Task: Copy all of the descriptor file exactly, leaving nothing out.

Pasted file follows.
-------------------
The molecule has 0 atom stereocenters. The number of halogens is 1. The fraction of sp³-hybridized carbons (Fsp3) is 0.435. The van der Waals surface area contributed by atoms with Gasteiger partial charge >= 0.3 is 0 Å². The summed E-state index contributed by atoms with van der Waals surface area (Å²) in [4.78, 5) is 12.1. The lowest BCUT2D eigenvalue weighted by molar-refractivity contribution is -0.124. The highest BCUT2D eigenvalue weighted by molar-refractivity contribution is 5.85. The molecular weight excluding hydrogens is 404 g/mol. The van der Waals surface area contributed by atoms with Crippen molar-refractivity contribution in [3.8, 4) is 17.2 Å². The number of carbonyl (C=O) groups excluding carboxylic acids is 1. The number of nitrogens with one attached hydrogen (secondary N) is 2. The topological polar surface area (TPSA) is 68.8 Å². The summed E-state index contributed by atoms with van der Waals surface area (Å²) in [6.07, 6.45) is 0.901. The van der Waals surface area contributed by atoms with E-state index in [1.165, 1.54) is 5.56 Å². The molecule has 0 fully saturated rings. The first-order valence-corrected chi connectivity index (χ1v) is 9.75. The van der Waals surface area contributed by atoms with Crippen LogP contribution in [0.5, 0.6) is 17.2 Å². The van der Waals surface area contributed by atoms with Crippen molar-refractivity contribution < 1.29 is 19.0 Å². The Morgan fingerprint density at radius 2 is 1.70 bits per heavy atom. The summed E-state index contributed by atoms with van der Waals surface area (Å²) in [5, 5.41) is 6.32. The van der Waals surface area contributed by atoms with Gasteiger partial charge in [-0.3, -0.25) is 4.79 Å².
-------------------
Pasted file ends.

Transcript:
The molecule has 0 atom stereocenters. The number of halogens is 1. The fraction of sp³-hybridized carbons (Fsp3) is 0.435. The van der Waals surface area contributed by atoms with Gasteiger partial charge >= 0.3 is 0 Å². The summed E-state index contributed by atoms with van der Waals surface area (Å²) in [4.78, 5) is 12.1. The lowest BCUT2D eigenvalue weighted by molar-refractivity contribution is -0.124. The highest BCUT2D eigenvalue weighted by molar-refractivity contribution is 5.85. The molecular weight excluding hydrogens is 404 g/mol. The van der Waals surface area contributed by atoms with Crippen molar-refractivity contribution in [3.8, 4) is 17.2 Å². The number of carbonyl (C=O) groups excluding carboxylic acids is 1. The number of nitrogens with one attached hydrogen (secondary N) is 2. The topological polar surface area (TPSA) is 68.8 Å². The summed E-state index contributed by atoms with van der Waals surface area (Å²) in [6.07, 6.45) is 0.901. The van der Waals surface area contributed by atoms with E-state index in [1.165, 1.54) is 5.56 Å². The molecule has 0 fully saturated rings. The first-order valence-corrected chi connectivity index (χ1v) is 9.75. The van der Waals surface area contributed by atoms with Crippen LogP contribution in [0.5, 0.6) is 17.2 Å². The van der Waals surface area contributed by atoms with Crippen molar-refractivity contribution < 1.29 is 19.0 Å². The Morgan fingerprint density at radius 2 is 1.70 bits per heavy atom. The summed E-state index contributed by atoms with van der Waals surface area (Å²) in [5, 5.41) is 6.32. The van der Waals surface area contributed by atoms with Gasteiger partial charge in [-0.3, -0.25) is 4.79 Å².